Thanks in part to several similarities with the December storm, the low pressure and extreme snowfall produced by  the Feb. 5 to 6 snowstorm were exceptionally well predicted as far as winter events go.

The plume of moisture that dipped into the deep tropics only made forecasters more confident that a major event was on the verge of unfolding in and around D.C. A theme of 2009-10 — increasing snow forecasts as the storm neared — came to pass yet again with this event.

Snow attack

An expansive area of light snow moved into the D.C. area on Friday. In anticipation of the storm’s arrival, most businesses, schools, and the federal government closed up shop early. In prior days, grocery store shelves had been obliterated of goods.

A shopper gazes at empty shelves that contained bottled water in a supermarket in Falls Church, February 5, 2010 (Reuters)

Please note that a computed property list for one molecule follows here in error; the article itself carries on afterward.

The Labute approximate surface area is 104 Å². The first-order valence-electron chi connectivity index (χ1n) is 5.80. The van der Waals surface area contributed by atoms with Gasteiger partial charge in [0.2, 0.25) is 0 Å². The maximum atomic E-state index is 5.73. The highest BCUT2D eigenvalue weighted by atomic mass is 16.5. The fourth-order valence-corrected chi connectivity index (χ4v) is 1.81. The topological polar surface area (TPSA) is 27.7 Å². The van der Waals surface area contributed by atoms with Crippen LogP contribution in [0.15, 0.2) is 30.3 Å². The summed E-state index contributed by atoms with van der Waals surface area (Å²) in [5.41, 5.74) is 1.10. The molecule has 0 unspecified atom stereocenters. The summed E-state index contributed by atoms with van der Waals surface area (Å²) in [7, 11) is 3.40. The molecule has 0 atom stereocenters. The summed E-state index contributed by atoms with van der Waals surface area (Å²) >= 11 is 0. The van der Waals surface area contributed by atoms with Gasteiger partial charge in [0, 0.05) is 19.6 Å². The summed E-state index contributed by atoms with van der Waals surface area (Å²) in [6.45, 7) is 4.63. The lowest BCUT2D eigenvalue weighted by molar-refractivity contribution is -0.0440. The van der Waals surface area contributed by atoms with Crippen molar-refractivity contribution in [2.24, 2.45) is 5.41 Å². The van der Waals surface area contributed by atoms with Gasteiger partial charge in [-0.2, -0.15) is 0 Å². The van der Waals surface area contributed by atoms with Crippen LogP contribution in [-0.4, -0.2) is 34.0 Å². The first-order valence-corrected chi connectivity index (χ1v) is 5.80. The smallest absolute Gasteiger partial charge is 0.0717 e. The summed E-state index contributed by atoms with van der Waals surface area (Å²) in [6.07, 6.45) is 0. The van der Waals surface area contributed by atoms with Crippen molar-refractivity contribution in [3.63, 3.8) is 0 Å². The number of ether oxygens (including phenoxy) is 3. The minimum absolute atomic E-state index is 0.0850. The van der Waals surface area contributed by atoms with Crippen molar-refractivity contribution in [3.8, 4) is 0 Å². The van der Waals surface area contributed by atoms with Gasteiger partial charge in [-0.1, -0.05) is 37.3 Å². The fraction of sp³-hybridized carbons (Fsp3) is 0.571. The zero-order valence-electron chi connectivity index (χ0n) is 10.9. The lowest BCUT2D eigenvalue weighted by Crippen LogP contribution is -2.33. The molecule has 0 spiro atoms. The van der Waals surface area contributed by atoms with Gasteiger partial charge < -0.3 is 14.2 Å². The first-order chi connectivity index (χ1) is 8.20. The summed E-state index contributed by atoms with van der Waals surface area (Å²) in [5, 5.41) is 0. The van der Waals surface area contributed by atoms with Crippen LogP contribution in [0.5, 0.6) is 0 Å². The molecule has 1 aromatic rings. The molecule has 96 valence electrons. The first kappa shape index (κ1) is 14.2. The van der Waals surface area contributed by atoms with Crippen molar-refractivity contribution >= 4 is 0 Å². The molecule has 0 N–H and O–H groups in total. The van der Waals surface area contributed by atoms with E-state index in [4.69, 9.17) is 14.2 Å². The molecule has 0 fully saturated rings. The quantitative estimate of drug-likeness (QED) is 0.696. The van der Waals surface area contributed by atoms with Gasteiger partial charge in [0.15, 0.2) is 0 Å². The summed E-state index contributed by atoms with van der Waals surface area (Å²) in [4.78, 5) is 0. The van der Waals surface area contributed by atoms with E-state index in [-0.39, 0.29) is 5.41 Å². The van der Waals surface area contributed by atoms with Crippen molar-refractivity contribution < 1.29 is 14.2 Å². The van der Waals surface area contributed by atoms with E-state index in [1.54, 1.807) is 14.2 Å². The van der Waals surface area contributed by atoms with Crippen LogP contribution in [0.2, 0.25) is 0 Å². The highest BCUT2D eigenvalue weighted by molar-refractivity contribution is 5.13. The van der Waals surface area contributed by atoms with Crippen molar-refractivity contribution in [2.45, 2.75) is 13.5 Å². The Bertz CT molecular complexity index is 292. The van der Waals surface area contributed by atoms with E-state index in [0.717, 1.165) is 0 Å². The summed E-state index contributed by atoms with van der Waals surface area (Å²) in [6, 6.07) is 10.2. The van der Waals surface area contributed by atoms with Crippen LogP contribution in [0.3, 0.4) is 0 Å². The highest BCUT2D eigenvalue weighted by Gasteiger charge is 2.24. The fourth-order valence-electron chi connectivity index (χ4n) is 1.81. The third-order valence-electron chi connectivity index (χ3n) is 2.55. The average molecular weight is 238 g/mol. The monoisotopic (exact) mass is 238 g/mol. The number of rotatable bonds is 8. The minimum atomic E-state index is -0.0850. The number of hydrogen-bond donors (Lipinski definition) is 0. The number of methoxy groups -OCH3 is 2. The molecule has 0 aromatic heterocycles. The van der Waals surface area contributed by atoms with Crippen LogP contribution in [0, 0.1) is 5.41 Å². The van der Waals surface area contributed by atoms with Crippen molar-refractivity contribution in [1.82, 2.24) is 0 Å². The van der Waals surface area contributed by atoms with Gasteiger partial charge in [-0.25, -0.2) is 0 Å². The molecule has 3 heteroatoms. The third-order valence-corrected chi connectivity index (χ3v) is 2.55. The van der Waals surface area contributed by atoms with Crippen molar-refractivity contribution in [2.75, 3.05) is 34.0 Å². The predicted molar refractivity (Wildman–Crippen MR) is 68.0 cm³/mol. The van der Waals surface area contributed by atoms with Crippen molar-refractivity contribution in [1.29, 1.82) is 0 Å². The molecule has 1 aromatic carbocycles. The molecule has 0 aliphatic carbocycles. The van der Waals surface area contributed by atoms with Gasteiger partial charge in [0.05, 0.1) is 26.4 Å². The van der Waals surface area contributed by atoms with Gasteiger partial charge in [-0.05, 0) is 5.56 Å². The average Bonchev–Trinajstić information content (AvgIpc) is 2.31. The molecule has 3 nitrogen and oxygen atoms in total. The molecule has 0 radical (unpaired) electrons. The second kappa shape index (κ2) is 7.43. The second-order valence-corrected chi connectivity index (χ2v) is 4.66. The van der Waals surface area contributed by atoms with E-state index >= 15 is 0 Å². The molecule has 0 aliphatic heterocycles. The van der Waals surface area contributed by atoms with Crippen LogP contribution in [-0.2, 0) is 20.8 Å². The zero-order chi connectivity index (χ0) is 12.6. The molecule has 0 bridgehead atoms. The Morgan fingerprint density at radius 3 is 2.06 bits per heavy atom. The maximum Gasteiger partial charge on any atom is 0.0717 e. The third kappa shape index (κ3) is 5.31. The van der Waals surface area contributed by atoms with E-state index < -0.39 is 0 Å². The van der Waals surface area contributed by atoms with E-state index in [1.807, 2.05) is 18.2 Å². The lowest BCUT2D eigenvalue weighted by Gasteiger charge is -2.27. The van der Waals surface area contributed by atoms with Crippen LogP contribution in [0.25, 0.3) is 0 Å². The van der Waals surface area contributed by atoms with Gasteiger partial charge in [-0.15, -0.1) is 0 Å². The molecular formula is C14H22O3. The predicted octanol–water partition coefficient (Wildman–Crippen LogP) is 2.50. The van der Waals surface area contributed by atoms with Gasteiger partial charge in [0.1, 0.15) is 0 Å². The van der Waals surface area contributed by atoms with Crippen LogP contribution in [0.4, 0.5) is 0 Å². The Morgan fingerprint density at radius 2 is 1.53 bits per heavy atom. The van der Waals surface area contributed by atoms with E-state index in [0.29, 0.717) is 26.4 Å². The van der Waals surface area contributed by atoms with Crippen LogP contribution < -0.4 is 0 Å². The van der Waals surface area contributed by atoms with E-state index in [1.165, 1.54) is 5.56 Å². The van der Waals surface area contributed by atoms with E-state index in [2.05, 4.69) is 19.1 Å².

A shopper gazes at empty shelves that contained bottled water in a supermarket in Falls Church on Feb. 5, 2010. (Reuters– Kevin Lamarque)

Thanks to another major snowstorm on Tuesday and Wednesday, the soonest many offices and schools would reopen was one week later.

Initially, marginal temperatures near and just above freezing kept most accumulation to grassy surfaces or the coldest locations in the western suburbs. As the sun set on Friday, the snow’s intensity picked up, while convective bands (similar to heavy rain patterns associated with thunderstorms) began to push into the area around the developing low pressure. Colder air at high altitudes, being continually sent in from the north by high pressure in Canada, made this another somewhat rare storm in which almost all the precipitation fell as snow — rather than a wintry mix — in the Washington area.